Wednesday, April 1, 2015

Marquette: Campus Free Speech Worst Offender List

Marquette University has distinguished itself as one of the top ten in the country.

Unfortunately, it's not an honorable distinction. It's a disgrace.

The Foundation for Individual Rights in Education (FIRE) includes Marquette on its annual list of the top 10 threats to free speech on campus.

Greg Lukianoff, president of the Foundation for Individual Rights in Education, writes:

Marquette University's chilling campaign to revoke the tenure of political science professor John McAdams due to writings on his private blog ensures its place on this year's list. McAdams criticized a graduate instructor for what he viewed as her inappropriate suppression of certain viewpoints for in-class discussion (one student's opposition to same-sex marriage in particular), and the instructor came in for heavy criticism. Marquette then suspended McAdams without due process and abruptly cancelled his classes for the next semester. It also publicly insinuated that McAdams violated its harassment policy and was a safety threat to the campus, despite a complete lack of proof for either charge. Marquette's disregard of due process and its incredible denial that its campaign against McAdams's tenure implicates free speech or academic freedom in any way should frighten anyone concerned about faculty rights. Indeed, if the university succeeds in removing McAdams, free speech and academic freedom will lose whatever meaning they had at Marquette.
M.D. Kittle provides an update on John McAdams and Marquette's assault on academic freedom.
Now McAdams’ professional fate, in large part, rests in the hands of a jury of his peers presiding over one of the more intriguing speech- and academic-freedom cases to confront a U.S. college campus.

“Well . . . the limbo is not good, but I am still collecting my salary, and my fringe benefits, so I’m not in huge distress,” McAdams wrote in a recent email to Wisconsin Watchdog.

McAdams says he’s hoping for the best from Marquette’s Faculty Hearing Committee, but if the advisory panel decides the administration should cut the professor’s tenure and fire him, McAdams says his next step will be a lawsuit.

...“My lawyer thinks it’s unlikely that, even if things go my way, that I’ll be restored to my normal status by this coming fall semester,” McAdams said.

His lawyer is Rick Esenberg, founder and president of the Wisconsin Institute for Law & Liberty, or WILL, a Milwaukee-based public interest law firm.

The controversy isn’t a First Amendment question per se, Esenberg has said. Private institutions can fire whom they please. But the veteran professor is protected by a contract, which in turn protects faculties’ academic freedom — principally speech.

“Their contract says you can’t be terminated for speech that would otherwise be protected by the U.S. Constitution. Marquette has obligated itself, and I think wisely, to academic expression. Now it’s time to live up to that commitment,” Esenberg said in a February Wisconsin Watchdog story.

But it appears Marquette, or at least its administration, is sticking to its guns.

Marquette President Michael R. Lovell has said he will not disclose further details of the proceedings until all “procedures required under university rules and policies are complete.”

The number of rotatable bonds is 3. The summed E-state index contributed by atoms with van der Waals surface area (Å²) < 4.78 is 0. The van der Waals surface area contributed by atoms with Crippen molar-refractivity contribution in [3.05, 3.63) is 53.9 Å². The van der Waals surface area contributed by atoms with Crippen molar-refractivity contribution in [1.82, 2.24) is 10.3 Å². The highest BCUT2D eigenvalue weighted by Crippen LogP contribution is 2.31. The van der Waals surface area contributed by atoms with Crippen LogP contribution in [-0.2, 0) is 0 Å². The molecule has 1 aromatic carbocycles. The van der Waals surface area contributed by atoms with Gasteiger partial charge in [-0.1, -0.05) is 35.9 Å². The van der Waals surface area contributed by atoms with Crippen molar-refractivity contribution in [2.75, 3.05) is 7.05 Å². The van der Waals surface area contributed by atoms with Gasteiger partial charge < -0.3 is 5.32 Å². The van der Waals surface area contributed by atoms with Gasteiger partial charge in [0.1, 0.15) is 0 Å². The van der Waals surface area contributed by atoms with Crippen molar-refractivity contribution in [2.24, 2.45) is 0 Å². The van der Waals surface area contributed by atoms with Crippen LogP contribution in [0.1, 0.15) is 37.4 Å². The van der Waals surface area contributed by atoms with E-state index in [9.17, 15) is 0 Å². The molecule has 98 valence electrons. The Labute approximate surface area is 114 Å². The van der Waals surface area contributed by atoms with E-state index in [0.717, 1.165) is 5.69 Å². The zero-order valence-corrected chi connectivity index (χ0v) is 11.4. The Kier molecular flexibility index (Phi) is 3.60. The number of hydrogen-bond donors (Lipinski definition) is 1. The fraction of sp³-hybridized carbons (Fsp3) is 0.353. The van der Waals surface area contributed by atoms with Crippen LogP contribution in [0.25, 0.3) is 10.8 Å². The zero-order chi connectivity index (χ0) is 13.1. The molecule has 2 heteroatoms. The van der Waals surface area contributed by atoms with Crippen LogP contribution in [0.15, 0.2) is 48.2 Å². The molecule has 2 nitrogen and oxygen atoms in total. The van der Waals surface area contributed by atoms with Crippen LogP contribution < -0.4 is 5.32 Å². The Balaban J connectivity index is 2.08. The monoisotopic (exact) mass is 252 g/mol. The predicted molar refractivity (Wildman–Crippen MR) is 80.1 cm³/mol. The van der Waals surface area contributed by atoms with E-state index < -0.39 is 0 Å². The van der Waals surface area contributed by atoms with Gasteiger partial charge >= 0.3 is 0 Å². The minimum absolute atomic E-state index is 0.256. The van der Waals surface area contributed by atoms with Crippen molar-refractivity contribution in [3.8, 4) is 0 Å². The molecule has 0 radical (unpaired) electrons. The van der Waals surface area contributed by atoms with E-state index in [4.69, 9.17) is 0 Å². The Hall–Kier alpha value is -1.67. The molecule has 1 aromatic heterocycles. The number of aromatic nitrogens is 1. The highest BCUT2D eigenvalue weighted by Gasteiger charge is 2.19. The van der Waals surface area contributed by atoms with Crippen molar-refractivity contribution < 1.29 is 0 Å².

“As our president notes, the decisions here have everything to do with our Guiding Values and expectations of conduct toward each other and nothing to do with academic freedom, freedom of speech, or same-sex marriage,” wrote Marquette spokesman Brian Dorrington in an email to Wisconsin Watchdog. “Debate and intense discussion are at the heart of who we are as a university, but they must be balanced with respect.”

Lovell said he doesn’t believe McAdams was being collegial when he wrote on his blog that philosophy teaching assistant Cheryl Abbate should have spent more time addressing varying opinions on gay marriage instead of dismissing them as “homophobic” and shutting them down.
Although this is not a new story and McAdams has been lingering in this limbo for months and months now, I still find it hard to grasp. I can't believe that Marquette has lurched to the Left so radically in an effort to be politically correct, destroying free speech on campus in the process. It's an unbelievably poor choice.

Lovell claims "the decisions here have everything to do with [Marquette's] Guiding Values and expectations of conduct toward each other and nothing to do with academic freedom, freedom of speech, or same-sex marriage."

That, of course, is ridiculous. McAdams' conduct was not out of line. His criticism of Abbate was completely legitimate and reasonable. What is out of line is Marquette holding McAdams personally responsible for the inappropriate behavior of others.

I am truly disgusted by what Marquette has become.

Lovell's first year as president of the university has been a disaster.

He has permitted the stifling of speech that gives voice to Catholic teaching, muzzling a student, and attempted to fire McAdams for merely sharing the story of an instructor's inappropriate behavior on campus.


Lovell's leadership is damaging Marquette. That's a matter that should be addressed and soon.

If Marquette continues down this road, we will continue to withhold our financial support. We wouldn't consider giving the university a dime until McAdams is allowed back on campus and teaching again.

At present, I would never recommend Marquette University to any prospective students.

That's so very sad.

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